The Five Biggest Contradictions in Fitness
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The Five Biggest Contradictions in Fitness

Itís no secret that when people contradict themselves, it has the effect of making the flaws in their actions or statements seem glaringly obvious. But what about when WE ourselves get caught contradicting ourselves by someone else?

By: Nick Tumminello Added: January 6th, 2014
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  1. #1
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    for anyone who knows a lot about grad school...

    how does having a full semester of withdraws on your transcript affect your chances of being accepted into a good grad school?

    i will likely graduate college with a 3.6 GPA at my old school, however this semester i transfered to a bigger out of state school and it didnt work out AT ALL. im doing absolutely horrible, the best i can hope for GPA was is 2.6, and thats considering i do awesome on my final 3 tests i have to take, all of which are cumulative.

    so if i withdraw for the semester, how is that going to affect my grad school admittance, considering i attempt to explain in my personal statement why it was so hard for me this semester and i couldnt handle it?

    im going back to my other school next semester and will graduate there, transferring this semester was arguably the worst decision i ever made in my life...

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  3. #2
    Banned KingJustin's Avatar
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    Well, it looks like you weren't able to adapt, and that looks pretty bad for grad school. I've never withdrawn from a course, so I never researched it ...

    That in mind, the semester is almost over! Aren't you going to get a WF (Withdraw-Fail) rather than just a simple Withdraw?

    In all honesty, I don't know which is worse--a semester that crushes your GPA, or a semester that you get a WF from in every class. It probably depends a lot on what kind of school you want to go to. What grad field are you looking at (i.e. business, law, accounting, public administration, etc)?
    Last edited by KingJustin; 04-18-2007 at 11:52 PM.

  4. #3
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    applied physiology most likely.

    i believe i will just get a W on my transcript, not a WF.
    i dont believe i have any other choice...

    this is from another forum:
    to add a bit more information about WHY im making this decision, on my final calculus exam i will need an 82% to get a C in the class. my other two tests were 88% and 40%, the final exam is cumulative of those two plus what we do in the next 3 weeks. this is a 5 credit class.

    in bio, i need an 80% on the final exam to get a C in the class. my previous tests were 66 and 67% (second one curved). this test is cumulative as well.

    in nutrition, i will need a 94% on the final to keep my A. previous grades were 86 and 100. this final is cumulative.

    if i were to get a D in the first two exams, my GPA is gone. i will spend just as much time explaining why i did bad as i would explaining a withdrawal.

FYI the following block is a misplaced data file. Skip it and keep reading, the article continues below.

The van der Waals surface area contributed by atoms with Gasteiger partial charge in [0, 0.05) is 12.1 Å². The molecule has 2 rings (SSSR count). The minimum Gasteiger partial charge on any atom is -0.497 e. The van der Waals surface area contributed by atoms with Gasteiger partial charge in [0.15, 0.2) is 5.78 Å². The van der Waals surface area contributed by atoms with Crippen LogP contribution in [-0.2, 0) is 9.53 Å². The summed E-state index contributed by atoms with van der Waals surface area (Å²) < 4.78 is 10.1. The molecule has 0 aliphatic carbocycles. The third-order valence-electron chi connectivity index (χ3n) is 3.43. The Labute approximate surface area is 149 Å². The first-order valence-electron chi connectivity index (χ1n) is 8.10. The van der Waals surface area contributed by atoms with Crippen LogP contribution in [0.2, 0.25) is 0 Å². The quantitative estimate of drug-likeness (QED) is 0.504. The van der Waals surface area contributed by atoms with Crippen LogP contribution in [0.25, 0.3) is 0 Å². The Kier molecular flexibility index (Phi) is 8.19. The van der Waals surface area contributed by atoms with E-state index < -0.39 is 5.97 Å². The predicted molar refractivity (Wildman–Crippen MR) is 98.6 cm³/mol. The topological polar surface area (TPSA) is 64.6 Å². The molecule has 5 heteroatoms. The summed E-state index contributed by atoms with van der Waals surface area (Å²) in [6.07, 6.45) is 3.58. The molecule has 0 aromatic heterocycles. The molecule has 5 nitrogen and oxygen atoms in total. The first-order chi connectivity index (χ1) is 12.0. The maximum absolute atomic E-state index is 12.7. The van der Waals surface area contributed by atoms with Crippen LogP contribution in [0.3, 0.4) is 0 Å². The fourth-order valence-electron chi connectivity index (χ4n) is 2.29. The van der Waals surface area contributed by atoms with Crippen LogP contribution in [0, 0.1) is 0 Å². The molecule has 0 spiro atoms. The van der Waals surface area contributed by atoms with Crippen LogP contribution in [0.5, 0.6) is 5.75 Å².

5. #4
    Banned KingJustin's Avatar
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    I would recommend finding out whether getting a 'W' will reflect at all in the GPA that these schools look at. I also would double check to make sure that you will get a 'W' and not a 'WF.' At my school, if you withdraw after Spring Break (March 3) you get a WF. I am very surprised that you'd only get a 'W.'

    Basically, what I think is going to happen if you can withdraw without messing up your GPA, the schools are going to see the ~3.6 and your standardized scores. To a lot of schools you'll be "auto admit" and they will hardly look at anything else. To schools that you are not an "auto admit," they'll look at your application and you probably won't get in. Withdrawing will essentially be like the inverse of a really good extracurricular activity.

    If you don't withdraw from the classes and end up with a significantly worse GPA, then a lot of the schools that you were auto-admitted to will probably look through your application instead, but you won't do too poorly I don't think. However, the schools that would otherwise look through your application will probably 'auto-reject' you.

    Basically, I would go ahead and withdraw if it's not going to affect your official GPA. Schools like to publicize that their average GPA is high, and for their publication's, your 'mis-year' isn't factored in. Otherwise, don't withdraw.

    And don't withdraw from the course that you're going to get an 'A' in.
    Last edited by KingJustin; 04-19-2007 at 12:19 AM.

  6. #5
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    i have to withdraw from all the closers or none of them...
    if i get a 2.0 here, it will drop my current GPA from 3.34 to 3.049

    thats unacceptable...(i got 3.6 because ive averaged 3.6 my last 2 semesters at teh school, with an increasing workload)

  7. #6
    Senior Member accuFLEX's Avatar
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    I think it's too late to withdrawal and not receive academic predigest aka a fail in the course.

    If you're going back to school anyway, why not suck it up, finish the term and redo the courses you didn't do so hot in next term? Don't you guys have the thing were if you do better your second time around in a course, the higher mark goes on your transcript?

  8. #7
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    because im not going to be at this school, and considering this is a tier 1 school my only grades from here on my transcript will be bad, and that would look worse then having a W i think.

    and i called and checked, this school doesnt give WF's, its just a W.

  9. #8
    el imposible ectx's Avatar
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    It's not good, but, there's hope....